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Here, we investigate the impact of iron oxide nanoparticles (IONPs) and mesoporous silica-coated iron oxide nanoparticles (msIONPs) on Shewanella oneidensis in an aerobic environment, which is likely the main environment where such nanoparticles will end up after use in consumer products or biomedical applications. Monitoring the viability of S. oneidensis, a model environmental organism, after exposure to the nanoparticles reveals that IONPs promote bacterial survival, while msIONPs do not impact survival. These apparent impacts are correlated with association of the nanoparticles with the bacterial membrane, as revealed by TEM and ICP-MS studies, and upregulation of membrane-associated genes. However, similar survival in bacteria was observed when exposed to equivalent concentrations of released ions from each nanomaterial, indicating that aqueous nanoparticle transformations are responsible for the observed changes in bacterial viability. Therefore, this work demonstrates that a simple mesoporous silica coating can control the dissolution of the IONP core by greatly reducing the amount of released iron ions, making msIONPs a more sustainable option to reduce perturbations to the ecosystem upon release of nanoparticles into the environment.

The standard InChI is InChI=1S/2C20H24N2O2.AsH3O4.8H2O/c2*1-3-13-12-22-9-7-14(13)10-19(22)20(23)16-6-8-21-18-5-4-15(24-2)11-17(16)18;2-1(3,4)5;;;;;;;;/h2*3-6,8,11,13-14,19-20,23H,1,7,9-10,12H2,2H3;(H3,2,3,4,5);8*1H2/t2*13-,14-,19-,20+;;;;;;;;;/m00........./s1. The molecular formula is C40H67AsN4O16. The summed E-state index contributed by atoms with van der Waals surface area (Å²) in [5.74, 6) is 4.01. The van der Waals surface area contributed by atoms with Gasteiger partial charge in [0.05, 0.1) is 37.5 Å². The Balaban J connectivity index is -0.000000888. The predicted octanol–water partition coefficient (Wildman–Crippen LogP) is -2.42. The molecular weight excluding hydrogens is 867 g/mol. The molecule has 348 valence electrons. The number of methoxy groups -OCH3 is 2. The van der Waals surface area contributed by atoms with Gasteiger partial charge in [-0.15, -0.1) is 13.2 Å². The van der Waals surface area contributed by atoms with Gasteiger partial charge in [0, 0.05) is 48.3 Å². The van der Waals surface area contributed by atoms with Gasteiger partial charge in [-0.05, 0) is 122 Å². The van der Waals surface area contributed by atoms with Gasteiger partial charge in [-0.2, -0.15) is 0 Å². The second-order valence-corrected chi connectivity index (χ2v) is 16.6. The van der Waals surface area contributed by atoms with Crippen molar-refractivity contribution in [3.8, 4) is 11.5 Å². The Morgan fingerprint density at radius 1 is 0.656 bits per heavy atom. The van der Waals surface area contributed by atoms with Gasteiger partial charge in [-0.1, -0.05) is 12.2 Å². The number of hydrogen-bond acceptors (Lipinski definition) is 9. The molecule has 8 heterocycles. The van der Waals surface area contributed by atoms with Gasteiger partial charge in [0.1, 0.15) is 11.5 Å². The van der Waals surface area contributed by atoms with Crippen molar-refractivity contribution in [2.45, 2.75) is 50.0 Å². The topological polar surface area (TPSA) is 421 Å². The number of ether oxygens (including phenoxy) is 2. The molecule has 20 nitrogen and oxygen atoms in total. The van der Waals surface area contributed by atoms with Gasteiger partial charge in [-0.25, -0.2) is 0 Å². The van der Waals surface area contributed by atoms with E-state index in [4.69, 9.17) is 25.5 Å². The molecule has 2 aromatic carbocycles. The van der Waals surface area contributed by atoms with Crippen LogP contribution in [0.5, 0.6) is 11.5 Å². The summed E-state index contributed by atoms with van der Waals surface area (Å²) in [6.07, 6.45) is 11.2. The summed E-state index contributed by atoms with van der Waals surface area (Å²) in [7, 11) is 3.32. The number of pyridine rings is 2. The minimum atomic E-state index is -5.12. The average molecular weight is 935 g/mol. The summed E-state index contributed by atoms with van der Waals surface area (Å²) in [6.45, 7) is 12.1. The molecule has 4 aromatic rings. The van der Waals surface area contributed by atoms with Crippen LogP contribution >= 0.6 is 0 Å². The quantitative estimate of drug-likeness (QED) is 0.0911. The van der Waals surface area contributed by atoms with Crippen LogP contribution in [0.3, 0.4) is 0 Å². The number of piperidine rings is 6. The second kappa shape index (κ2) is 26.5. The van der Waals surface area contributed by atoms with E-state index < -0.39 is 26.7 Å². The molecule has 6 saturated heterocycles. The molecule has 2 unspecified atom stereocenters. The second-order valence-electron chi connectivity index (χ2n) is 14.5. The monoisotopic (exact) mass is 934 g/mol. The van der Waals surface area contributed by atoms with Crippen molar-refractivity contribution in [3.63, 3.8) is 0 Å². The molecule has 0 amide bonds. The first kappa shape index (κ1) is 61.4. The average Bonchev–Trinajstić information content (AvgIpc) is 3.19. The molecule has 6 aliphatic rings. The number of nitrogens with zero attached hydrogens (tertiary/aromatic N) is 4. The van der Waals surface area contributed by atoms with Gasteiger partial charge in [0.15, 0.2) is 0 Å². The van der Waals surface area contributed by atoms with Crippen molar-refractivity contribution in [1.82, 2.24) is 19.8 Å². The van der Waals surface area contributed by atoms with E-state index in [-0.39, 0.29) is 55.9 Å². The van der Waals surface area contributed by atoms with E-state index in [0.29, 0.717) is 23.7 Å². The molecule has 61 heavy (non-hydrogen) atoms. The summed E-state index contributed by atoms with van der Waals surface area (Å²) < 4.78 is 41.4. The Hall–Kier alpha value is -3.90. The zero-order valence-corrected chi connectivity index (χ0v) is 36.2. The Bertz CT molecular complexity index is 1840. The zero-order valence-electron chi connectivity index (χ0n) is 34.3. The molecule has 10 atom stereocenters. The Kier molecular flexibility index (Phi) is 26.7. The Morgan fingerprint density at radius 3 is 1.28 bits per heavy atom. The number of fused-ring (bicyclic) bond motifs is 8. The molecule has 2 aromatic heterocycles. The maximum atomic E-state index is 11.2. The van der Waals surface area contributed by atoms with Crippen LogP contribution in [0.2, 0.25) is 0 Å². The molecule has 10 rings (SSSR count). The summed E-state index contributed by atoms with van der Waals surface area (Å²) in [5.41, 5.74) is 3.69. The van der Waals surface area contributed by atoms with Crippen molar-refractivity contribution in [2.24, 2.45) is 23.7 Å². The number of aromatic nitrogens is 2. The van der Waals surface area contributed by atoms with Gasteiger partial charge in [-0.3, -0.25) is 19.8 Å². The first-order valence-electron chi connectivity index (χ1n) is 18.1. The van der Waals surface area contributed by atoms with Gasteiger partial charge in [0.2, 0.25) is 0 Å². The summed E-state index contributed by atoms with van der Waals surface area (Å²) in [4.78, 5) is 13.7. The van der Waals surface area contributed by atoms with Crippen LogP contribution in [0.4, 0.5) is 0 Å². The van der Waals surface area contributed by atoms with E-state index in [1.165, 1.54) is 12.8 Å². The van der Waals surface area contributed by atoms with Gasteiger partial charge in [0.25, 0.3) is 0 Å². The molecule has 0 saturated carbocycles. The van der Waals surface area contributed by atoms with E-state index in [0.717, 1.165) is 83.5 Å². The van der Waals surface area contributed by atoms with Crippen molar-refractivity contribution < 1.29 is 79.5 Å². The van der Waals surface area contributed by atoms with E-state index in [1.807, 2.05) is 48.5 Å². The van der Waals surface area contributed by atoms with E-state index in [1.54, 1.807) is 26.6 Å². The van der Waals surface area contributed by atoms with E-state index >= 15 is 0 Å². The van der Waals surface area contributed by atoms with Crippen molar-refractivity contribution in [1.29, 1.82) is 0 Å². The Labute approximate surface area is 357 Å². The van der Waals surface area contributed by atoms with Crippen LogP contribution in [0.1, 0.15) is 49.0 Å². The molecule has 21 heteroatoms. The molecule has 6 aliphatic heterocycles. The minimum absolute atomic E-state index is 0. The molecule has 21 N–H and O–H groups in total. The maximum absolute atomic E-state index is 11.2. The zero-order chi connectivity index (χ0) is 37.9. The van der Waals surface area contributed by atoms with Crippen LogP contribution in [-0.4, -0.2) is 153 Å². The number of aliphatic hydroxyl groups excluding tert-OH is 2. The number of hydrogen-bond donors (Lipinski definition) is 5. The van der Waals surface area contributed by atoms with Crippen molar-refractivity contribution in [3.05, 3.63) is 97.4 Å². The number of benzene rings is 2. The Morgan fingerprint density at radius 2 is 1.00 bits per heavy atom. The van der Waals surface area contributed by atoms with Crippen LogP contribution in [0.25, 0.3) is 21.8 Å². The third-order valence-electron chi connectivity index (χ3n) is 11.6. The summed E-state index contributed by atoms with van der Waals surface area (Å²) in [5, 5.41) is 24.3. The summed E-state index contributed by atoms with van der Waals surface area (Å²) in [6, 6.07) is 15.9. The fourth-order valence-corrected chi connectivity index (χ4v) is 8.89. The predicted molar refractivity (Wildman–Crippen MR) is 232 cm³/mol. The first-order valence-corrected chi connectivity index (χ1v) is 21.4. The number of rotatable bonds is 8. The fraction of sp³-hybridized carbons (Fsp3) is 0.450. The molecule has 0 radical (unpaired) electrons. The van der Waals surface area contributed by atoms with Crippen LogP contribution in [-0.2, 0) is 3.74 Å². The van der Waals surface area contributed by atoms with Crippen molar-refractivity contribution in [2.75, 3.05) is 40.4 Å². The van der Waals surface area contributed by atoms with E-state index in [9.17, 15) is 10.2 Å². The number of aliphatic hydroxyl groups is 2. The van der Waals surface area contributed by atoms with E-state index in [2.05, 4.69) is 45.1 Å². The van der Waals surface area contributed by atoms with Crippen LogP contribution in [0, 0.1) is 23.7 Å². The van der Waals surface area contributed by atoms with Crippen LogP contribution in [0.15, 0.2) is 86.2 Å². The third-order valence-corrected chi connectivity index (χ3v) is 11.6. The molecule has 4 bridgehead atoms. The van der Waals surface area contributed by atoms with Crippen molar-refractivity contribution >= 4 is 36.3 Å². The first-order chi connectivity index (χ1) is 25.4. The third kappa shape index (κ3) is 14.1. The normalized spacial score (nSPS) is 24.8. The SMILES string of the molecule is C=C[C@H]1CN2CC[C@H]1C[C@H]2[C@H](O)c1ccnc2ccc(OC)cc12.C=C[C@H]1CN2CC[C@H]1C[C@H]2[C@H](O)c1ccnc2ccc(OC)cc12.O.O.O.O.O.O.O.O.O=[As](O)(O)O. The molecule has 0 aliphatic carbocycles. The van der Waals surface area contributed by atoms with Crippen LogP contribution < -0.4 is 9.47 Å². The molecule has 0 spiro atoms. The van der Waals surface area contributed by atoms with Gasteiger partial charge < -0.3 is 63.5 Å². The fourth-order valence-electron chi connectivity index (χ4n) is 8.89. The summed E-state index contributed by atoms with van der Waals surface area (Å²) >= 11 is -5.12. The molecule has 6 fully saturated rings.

Bibliographical noteFunding Information:
This work was supported by the National Science Foundation under the Center for Sustainable Nanotechnology, CHE-1503408 . The CSN is part of the Centers for Chemical Innovation Program. J.T.B. acknowledges support by a National Science Foundation Graduate Research Fellowship (grant number 00039202 ). TEM imaging in this study was carried out in the Characterization Facility, University of Minnesota , which receives partial support from the National Science Foundation through the MRSEC program. The authors are grateful to Fang Zhou at the Characterization Facility for microtome preparation of resin-embedded samples for TEM. The authors gratefully acknowledge Elizabeth Lundstrom for ICP-MS analysis of the NP binding samples as well as the iron dissolution samples as part of the University of Minnesota Earth Sciences Department. The authors thank Dr. Erin Carlson for use of her iQ5 real-time PCR detection system.
- Gene expression
- Iron oxide
How much support was provided by MRSEC?
Reporting period for MRSEC
- Period 6
PubMed: MeSH publication types
- Journal Article